On Herrens veje, church leaders have to justify their existence
The Danish TV series portrays the choppy waters of European Christianity.
The nation of Denmark usually rates high in global measurements of secularism and the rapid contraction of organized religion. How strange, then, to find that country producing an appealing and well-made piece of popular culture based on the church and the dilemmas of clerical life. American viewers will find it eye-opening for the picture it offers of Protestant Christianity in contemporary Europe.
I’m speaking of the Danish television series Herrens veje (literally “The Ways of the Lord,” but titled in English Ride upon the Storm). This 2017–2018 production was enormously popular in its home country (it is available through Netflix). The central figure is Johannes Krogh, a dean in the country’s established Lutheran church, together with his two sons, August and Christian.
The series certainly contains elements of soap opera. Johannes (brilliantly played by Lars Mikkelsen) is a tempestuous figure, authoritarian and over-ambitious, with a weakness for adultery. Other family members have their own dark secrets. But the show also gives a provocative portrait of the larger church and the issues it faces. So immediate is its relevance that many Danish churches have formed groups to discuss the themes and ethical debates arising from each episode.
The Lutheran Church in Denmark is intimately allied with the state through a powerful Ministry of Ecclesiastical Affairs. That state control is as baffling to most Americans as is the distinct Danish clerical garb: pastors (both male and female) wear the ruffs and black gowns that were standard in the era of the Reformation. The traditional attire symbolizes the church’s deep roots in the nation’s history and culture. Johannes can look back on 250 years of clerical ancestors, and his son August is himself a rising star in the church. But are these ministers anything more than civil servant in weird clothes?
Time and again, Herrens veje depicts the inner battles of flawed and sinful individuals who are nevertheless determined to fulfill their clerical and Christian role to the best of their abilities. Lars Mikkelsen reports that exploring the contradictions of the character he plays was instrumental in bringing about his own conversion and baptism.
As depicted in the series, the institutional church draws in a large section of the community—people who care deeply about their parishes and call on clergy for the usual rites of passage. One of the show’s illuminating features is its frequent use of classic Lutheran hymns, which create and demonstrate the solidarity of believers far beyond what they might find in written works of devotion or theological reflection. Groups and congregations naturally join in such familiar songs, proving yet again that when intellectual faith fades, the hymns are the last things to go.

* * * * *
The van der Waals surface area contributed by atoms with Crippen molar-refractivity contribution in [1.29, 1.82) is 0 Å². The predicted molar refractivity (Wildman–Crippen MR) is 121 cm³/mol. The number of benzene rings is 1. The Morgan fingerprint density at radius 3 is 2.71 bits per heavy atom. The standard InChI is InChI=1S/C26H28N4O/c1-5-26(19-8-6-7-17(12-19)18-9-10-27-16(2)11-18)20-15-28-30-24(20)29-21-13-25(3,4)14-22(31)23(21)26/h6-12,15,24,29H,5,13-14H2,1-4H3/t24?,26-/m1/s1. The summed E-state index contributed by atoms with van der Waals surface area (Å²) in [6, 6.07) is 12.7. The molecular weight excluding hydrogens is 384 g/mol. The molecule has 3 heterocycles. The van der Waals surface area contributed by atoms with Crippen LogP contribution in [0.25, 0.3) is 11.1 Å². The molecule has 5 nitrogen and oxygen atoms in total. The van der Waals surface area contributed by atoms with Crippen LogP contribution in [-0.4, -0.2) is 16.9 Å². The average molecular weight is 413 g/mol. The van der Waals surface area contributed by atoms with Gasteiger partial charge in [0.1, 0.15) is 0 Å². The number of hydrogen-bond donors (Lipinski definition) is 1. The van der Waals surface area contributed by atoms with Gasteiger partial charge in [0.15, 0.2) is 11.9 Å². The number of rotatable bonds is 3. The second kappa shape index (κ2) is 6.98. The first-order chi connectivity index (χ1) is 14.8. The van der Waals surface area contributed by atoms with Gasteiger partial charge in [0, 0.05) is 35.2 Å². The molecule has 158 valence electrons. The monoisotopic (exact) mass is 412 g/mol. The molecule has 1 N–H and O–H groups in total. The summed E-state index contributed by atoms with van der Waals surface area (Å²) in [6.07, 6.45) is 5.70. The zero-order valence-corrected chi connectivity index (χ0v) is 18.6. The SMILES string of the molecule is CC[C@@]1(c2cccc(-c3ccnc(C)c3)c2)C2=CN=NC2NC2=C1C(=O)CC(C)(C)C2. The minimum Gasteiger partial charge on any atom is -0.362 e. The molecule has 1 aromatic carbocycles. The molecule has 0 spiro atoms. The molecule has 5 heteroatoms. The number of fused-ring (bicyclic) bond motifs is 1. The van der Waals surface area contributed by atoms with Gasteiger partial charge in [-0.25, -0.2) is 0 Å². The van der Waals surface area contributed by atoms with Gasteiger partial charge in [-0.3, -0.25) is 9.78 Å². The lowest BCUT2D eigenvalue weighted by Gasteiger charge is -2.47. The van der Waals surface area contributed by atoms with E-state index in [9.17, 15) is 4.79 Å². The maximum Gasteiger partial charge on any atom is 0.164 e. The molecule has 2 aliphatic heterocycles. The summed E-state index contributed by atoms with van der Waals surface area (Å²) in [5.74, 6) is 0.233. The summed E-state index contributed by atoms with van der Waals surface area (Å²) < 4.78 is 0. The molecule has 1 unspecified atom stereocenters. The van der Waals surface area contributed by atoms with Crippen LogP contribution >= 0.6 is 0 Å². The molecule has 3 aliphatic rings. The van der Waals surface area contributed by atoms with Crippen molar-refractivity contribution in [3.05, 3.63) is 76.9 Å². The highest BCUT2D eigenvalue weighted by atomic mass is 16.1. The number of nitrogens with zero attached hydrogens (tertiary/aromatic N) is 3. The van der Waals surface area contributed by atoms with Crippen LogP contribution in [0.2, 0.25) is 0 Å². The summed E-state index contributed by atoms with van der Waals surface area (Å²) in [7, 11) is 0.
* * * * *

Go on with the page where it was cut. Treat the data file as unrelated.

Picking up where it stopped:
Christian faith really is fading in Denmark. It exists in an era of militant atheism and faces the growing presence of Islam with the increase in Muslim immigrants. Can a national church really endure in such a setting?
As in real life, the characters in Herrens veje regularly have to justify their existence and that of their church and find some kind of accommodation with their non-Christian neighbors. How far should Danish clergy accept and befriend Muslims? How much should they emphasize the very real points of theological division? These are very live questions for the Danish Church. Real too is the appeal of other non-Christian religions, such as the New Age-y Buddhism-Lite that fascinates Christian.
As a member of NATO, Danish military forces have through the years engaged in deadly combat, and they were deployed as peacekeepers in Iraq. That involvement allows the show to explore ethical issues of war and peace. How much should August, serving as a military chaplain in the midst of combat, preach to the troops on themes of peace and reconciliation? The soldiers are delighted to have him there and crave his blessing—and wonder if he could expand his spiritual services to bless their weapons and vehicles. How far should any clergyperson respect wishes that he or she finds superstitious, yet which are so vitally in demand?
Further dilemmas mount. When a crisis drives August to depression and opioid abuse, can he legitimately seek a solution in secular therapy, or must a faithful cleric rely on prayer alone? As a pastor in the state church, can he admit his deadliest inner secret—that he is a mystic who speaks in tongues? Can Johannes turn his medieval church into a sanctuary for obstreperous homeless people, against the express orders of his bishop?
Through the years, English-language media have produced many fine films and television programs that address issues of faith and ethics, sometimes in an explicitly Christian context, and some have looked hard at church issues and controversies. I would be hard-pressed to find a contribution as serious, wide-ranging, and provocative as Herrens veje.
A version of this article appears in the print edition under the title “Tempestuous faith on Danish TV.”